The gut plays a major role in the immune function, so much so that 75-80% of the body's immune cells are actually found within the gut. It is also here where micronutrients such as the vitamin and minerals mentioned earlier are broken down and absorbed by the body, further aiding the immune system function. It’s therefore super important to make sure our gut microbiome is healthy. The best way to do this is through the diet - more specifically by eating insoluble fibre or probiotic foods, such as kefir, kimchi, kombucha and sauerkraut.

Another, tasty and more convenient way to consume probiotics would be through a supplement such as thrive which contains 10 billion probiotics in each scoop. 



Reduce stress 

Stress releases the hormone cortisol which can turn off cells within the immune system causing your immune response to be lowered. It can be a bit of a vicious circle as the more you stress, the weaker your immune system will be, causing yet more stress.

Try taking time out of your day to carry out relaxation exercises such as breathwork, meditation or exercise. Instead of switching on your phone and watching the news to see yet more hysteria. I would recommend doing a 10-20 minute meditation, if you’re not familiar or comfortable with meditating, use an app like headspace, calm or a guided video from YouTube - this will go a long way for helping to reduce your stress levels.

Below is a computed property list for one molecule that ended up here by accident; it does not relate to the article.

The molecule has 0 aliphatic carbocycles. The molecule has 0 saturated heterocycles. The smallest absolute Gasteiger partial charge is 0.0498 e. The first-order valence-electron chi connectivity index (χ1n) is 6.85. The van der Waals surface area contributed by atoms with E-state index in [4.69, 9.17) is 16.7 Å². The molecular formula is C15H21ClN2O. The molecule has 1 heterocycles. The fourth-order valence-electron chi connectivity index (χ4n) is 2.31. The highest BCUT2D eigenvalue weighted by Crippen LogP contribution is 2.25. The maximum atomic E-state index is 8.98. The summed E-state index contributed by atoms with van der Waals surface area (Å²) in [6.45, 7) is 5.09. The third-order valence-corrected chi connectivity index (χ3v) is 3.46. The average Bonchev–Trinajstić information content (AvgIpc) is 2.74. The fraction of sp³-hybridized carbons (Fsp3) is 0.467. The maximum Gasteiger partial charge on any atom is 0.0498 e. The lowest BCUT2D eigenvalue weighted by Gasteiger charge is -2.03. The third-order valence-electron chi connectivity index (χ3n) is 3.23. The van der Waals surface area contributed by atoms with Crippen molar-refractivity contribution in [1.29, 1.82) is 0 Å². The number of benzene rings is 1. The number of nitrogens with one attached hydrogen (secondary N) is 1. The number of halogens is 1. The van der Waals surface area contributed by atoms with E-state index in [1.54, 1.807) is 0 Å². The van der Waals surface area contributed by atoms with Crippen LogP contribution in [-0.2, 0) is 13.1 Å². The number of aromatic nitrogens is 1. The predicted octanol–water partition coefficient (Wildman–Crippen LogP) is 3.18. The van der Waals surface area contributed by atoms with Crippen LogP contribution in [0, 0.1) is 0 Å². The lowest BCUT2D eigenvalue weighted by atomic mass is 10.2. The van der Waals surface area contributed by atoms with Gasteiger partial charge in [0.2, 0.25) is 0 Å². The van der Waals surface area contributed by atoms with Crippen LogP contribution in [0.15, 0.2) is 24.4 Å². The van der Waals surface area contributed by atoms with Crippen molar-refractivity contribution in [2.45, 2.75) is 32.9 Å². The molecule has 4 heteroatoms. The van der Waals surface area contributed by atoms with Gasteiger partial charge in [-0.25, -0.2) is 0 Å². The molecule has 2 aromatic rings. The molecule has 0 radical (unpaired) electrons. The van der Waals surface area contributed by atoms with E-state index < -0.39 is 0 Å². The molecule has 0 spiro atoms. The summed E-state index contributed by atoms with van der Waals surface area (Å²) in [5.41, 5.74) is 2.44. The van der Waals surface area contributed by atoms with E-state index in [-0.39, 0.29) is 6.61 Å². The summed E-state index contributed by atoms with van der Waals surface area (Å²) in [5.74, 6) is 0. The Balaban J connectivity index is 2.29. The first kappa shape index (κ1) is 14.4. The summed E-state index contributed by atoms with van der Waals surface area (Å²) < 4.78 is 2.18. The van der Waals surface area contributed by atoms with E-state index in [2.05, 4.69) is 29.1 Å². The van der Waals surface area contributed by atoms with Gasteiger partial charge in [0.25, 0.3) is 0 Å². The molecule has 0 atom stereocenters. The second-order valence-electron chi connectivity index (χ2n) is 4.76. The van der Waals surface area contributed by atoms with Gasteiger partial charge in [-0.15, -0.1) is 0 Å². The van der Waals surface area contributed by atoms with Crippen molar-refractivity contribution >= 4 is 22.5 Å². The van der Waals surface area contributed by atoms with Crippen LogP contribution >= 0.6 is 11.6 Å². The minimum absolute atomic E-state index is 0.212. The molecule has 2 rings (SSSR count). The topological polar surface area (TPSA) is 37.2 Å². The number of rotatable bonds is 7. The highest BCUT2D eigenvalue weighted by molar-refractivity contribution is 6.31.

Sleep is so important, and even more so when fighting off a virus. During sleep, your body regulates cytokines – the protein that helps fight infection and inflammation. It’s also a critical time in which your body recovers from the day. You should always aim to get around 7-8hrs per night.

If you’re suffering from disrupted or deprived sleep taking naps throughout the day can help. One study from the Sleep Foundation found that taking two naps that are no longer than 30 minutes each —one in the morning and one in the afternoon could help decrease stress and offset the negative effects that sleep deprivation has on the immune system. 


Stay informed but don’t get bogged down.

This can be easier said than done but there is a lot of scaremongering out there which can worsen our panic and cause anxiety from the unknown. Instead, try to funnel your energy in more positive ways by using this as an opportunity to learn a new skill, spend time with the family or re-evaluate what is important to you. Remember that it is only temporary, we will get through this and we will come through the other side stronger than ever.

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[1] https://www.ncbi.nlm.nih.gov/pmc/articles/PMC6162863/


[3] https://www.ncbi.nlm.nih.gov/pmc/articles/PMC3471201/

[4] https://www.ncbi.nlm.nih.gov/pubmed/24899156

[5] https://www.ncbi.nlm.nih.gov/pmc/articles/PMC5707683/

[6] https://www.ncbi.nlm.nih.gov/pubmed/29099763

[7] https://www.ncbi.nlm.nih.gov/pmc/articles/PMC3166406/

[8] https://www.bmj.com/content/356/bmj.i6583

[9] https://www.ncbi.nlm.nih.gov/pmc/articles/PMC6548996/ 

[10] https://www.ncbi.nlm.nih.gov/pmc/articles/PMC4288282/